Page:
Transcend is a well known company in the dashcam community thanks to their well-priced and excellent Micro SD cards. In fact, Transcend was one of the first companies in the memory card arena and to this day has maintained a good reputation. Priced at around $150 USD the DrivePro 220 is priced around mid-pack for a non-parking mode, single-channel device. It's more expensive than the generic products from China such as the G1W and A118 series cameras and it's easy to see why. The 220 is backed by a real warranty by a real manufacturer, very professionally packaged, and has a great build quality. The design is elegant and simple, we went with the adhesive mount version and felt it was fairly discreet in our vehicle, the shiny front is a bit of a fingerprint magnet though.
It's a 1080P Full HD dashcam that shoots at 30 frames per second and records at a 15 Mbps bitrate, this is pretty typical among the Chinese/Taiwanese dashcams in this price range. The DrivePro 220 however does pack a few bonus features such as GPS, Lane Departure Warning, Forward Collision Warning, and WiFi connectivity which is generally only seen with Korean manufacturers. The GPS logs quickly and speed is accurate while also offering stamped coordinates on the video, many of our customers ask for this feature but some cameras only log these separately making it hard to access.The Forward Collision Warning in our testing was very inaccurate and warned that we were going to crash even when there were no cars in front of us whatsoever. The LDWS did work but we found the chime to be rather gentle and ineffective.
We found the WiFi to be inconsistent in its performance, at times the download speed was very slow (taking 3 minutes to download 10MB) and at times it would be quite fast. The app was also quite slow to organize the files even with the supplied Transcend 16GB card. Korean dashcams like Blackvue, BlackSys, and Thinkware have much quicker and refined WiFi apps than this one used by the DrivePro. Even when compared to a lower end counterpart such as the XiaoYi Smart Dashcam has a much faster download speed than the DrivePro. Instead of using the WiFi, we found the red event button to be a great way to tag important clips. This button has a great tactile feel and gives a reassuring beep a few seconds after pressing it.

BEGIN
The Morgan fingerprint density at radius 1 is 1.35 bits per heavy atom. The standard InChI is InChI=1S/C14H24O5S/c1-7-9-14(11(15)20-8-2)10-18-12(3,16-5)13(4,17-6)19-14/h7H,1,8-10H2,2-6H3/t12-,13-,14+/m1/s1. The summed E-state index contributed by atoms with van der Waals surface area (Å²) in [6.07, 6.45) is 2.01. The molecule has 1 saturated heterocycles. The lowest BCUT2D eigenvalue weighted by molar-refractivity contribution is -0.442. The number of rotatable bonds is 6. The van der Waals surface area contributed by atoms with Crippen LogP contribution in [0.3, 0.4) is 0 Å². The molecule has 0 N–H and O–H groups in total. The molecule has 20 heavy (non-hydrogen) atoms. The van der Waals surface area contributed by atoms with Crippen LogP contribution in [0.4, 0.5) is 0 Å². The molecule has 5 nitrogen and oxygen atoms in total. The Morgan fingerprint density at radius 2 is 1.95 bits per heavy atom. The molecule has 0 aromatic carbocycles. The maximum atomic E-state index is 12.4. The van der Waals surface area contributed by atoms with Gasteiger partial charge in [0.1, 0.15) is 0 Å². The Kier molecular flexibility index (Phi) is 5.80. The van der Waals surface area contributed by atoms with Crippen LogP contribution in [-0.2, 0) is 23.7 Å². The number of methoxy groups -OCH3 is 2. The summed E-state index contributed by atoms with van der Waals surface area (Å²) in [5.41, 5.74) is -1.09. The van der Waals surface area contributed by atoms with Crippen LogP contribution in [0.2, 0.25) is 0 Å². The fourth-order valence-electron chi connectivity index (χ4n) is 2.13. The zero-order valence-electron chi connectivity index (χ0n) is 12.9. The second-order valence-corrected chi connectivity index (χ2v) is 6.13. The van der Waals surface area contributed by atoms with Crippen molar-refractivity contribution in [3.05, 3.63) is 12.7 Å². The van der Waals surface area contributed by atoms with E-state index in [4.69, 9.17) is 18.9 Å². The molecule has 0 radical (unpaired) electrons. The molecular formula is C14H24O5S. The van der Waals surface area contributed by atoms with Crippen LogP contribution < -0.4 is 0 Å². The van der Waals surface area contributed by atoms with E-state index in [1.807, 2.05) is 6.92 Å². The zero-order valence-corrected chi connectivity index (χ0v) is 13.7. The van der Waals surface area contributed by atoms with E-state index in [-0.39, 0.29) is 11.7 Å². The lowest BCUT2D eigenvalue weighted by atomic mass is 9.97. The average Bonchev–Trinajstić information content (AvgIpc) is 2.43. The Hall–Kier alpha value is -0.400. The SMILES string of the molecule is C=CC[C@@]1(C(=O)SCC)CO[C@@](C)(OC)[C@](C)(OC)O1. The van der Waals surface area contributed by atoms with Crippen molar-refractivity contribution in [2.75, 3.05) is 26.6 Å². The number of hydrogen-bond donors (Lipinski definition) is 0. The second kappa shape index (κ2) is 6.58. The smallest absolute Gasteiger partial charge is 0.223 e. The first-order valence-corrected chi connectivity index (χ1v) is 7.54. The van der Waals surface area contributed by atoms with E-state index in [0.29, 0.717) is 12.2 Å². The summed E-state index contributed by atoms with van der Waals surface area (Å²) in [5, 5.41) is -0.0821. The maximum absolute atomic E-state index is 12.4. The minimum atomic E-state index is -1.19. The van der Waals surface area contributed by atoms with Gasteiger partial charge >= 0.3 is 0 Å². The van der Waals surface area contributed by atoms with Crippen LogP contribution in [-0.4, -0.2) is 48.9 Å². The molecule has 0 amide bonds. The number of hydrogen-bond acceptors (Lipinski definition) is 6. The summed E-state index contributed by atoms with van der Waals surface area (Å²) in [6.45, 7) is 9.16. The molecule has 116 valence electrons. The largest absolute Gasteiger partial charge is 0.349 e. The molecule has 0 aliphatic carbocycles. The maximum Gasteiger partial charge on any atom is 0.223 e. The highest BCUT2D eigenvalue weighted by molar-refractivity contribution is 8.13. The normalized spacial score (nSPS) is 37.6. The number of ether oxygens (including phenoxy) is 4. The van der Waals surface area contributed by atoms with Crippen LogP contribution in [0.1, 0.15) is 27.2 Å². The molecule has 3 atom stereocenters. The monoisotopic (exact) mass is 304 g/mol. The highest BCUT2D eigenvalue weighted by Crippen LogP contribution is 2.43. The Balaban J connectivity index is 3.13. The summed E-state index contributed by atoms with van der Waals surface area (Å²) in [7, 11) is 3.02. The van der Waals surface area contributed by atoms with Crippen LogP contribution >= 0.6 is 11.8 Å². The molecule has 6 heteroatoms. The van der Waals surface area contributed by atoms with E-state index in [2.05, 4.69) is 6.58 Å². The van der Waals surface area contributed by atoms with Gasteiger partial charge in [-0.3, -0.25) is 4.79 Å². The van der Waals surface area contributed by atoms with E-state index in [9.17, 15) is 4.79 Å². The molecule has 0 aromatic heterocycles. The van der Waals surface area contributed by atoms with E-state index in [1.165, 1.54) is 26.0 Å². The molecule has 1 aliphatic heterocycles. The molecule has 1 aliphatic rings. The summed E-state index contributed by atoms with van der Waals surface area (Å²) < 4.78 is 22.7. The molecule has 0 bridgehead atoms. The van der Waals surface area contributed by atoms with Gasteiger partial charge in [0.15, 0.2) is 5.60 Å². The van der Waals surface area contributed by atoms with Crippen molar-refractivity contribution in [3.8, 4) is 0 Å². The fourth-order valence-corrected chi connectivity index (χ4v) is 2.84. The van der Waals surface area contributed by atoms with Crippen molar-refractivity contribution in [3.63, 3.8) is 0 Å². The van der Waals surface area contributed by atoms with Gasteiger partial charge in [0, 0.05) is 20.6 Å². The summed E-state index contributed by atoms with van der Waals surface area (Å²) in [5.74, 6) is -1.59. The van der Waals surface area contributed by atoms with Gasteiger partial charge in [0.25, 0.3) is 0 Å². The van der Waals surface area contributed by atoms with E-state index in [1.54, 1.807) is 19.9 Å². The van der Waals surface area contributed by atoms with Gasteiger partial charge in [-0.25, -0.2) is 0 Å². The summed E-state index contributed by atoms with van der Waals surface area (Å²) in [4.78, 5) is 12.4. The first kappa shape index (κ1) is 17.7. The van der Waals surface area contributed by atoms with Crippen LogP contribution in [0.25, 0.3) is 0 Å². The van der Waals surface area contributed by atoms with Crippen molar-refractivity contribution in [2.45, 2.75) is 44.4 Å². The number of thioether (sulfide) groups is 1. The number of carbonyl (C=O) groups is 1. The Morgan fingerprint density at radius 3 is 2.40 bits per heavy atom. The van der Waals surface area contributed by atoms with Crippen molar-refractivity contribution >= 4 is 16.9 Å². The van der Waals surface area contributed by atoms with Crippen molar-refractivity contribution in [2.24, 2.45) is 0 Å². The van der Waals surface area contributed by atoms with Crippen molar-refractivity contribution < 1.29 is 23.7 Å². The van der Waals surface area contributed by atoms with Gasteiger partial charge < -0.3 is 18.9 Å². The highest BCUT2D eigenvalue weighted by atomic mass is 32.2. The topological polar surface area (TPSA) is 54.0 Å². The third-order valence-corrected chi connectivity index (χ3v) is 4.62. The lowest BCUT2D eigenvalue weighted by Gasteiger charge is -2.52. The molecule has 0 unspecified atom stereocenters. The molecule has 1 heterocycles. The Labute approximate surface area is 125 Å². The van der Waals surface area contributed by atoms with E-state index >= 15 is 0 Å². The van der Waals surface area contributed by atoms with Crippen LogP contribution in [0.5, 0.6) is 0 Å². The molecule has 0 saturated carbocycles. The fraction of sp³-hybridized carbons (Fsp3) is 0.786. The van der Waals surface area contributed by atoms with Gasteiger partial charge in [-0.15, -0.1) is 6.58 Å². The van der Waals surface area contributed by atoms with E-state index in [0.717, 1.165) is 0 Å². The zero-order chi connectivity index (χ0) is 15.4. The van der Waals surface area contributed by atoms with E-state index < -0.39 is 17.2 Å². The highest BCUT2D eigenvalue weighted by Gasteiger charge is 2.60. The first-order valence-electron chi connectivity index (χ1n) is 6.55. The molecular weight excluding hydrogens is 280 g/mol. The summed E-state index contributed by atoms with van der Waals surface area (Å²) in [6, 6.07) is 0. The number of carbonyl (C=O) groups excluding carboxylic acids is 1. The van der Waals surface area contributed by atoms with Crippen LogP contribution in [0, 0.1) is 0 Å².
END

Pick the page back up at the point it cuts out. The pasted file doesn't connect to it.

The video quality of the DrivePro 220 was good but struggled under harsh lighting as the camera had a tendency to overexpose the sky and had poor dynamic range in those conditions. Interestingly at night the dynamic range was great and the DrivePro could pick up dark objects on a sidewalk easily. The 130 degree lens is sharp but was a bit narrow for situations where you might be trying to tell which car got to a 4-way stop first. License plates were picked up reasonably well and this camera's performance is about mid-pack. Higher end cameras like the DOD LS470W will offer significantly better image quality but the Transcend should be good enough for the majority of customers.
Overall the DrivePro 220 is a well packaged device but with fairly average video and feature performance. Buyers will have to decide whether the warranty, manufacturer support, and build quality are worth the premium. In this price range we would recommend the XiaoYi for WiFi performance and the Koonlung C81 for video performance. Transcend's cheaper DrivePro 200 is also worth considering as it lacks the GPS and fairly pointless LDWS/FCWS safety systems. As a side note we found that the USB power cable was quite thick and the cigarette adapter portion to be quite bulky which is not ideal for wire tucking.